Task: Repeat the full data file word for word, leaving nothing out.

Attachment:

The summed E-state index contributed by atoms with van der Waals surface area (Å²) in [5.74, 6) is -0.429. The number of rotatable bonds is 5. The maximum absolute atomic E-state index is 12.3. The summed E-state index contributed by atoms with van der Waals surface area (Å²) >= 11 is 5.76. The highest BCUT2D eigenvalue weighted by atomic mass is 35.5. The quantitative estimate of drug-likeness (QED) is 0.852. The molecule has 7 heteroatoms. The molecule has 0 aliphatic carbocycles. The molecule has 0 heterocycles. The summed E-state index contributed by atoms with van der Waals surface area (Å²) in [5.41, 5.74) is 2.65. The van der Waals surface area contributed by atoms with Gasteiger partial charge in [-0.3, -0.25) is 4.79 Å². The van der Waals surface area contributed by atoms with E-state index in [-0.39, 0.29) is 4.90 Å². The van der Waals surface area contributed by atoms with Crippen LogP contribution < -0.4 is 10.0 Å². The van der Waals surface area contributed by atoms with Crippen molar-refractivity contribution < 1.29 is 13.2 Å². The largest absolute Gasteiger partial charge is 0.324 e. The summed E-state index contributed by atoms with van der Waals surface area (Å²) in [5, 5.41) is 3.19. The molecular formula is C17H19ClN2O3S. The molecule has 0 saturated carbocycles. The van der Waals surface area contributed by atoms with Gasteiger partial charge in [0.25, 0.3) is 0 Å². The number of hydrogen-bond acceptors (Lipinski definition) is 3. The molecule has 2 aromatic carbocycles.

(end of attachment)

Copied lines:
The summed E-state index contributed by atoms with van der Waals surface area (Å²) in [5.74, 6) is -0.429. The number of rotatable bonds is 5. The maximum absolute atomic E-state index is 12.3. The summed E-state index contributed by atoms with van der Waals surface area (Å²) >= 11 is 5.76. The highest BCUT2D eigenvalue weighted by atomic mass is 35.5. The quantitative estimate of drug-likeness (QED) is 0.852. The molecule has 7 heteroatoms. The molecule has 0 aliphatic carbocycles. The molecule has 0 heterocycles. The summed E-state index contributed by atoms with van der Waals surface area (Å²) in [5.41, 5.74) is 2.65. The van der Waals surface area contributed by atoms with Gasteiger partial charge in [-0.3, -0.25) is 4.79 Å². The van der Waals surface area contributed by atoms with E-state index in [-0.39, 0.29) is 4.90 Å². The van der Waals surface area contributed by atoms with Crippen LogP contribution < -0.4 is 10.0 Å². The van der Waals surface area contributed by atoms with Crippen molar-refractivity contribution < 1.29 is 13.2 Å². The largest absolute Gasteiger partial charge is 0.324 e. The summed E-state index contributed by atoms with van der Waals surface area (Å²) in [5, 5.41) is 3.19. The molecular formula is C17H19ClN2O3S. The molecule has 0 saturated carbocycles. The van der Waals surface area contributed by atoms with Gasteiger partial charge in [0.25, 0.3) is 0 Å². The number of hydrogen-bond acceptors (Lipinski definition) is 3. The molecule has 2 aromatic carbocycles.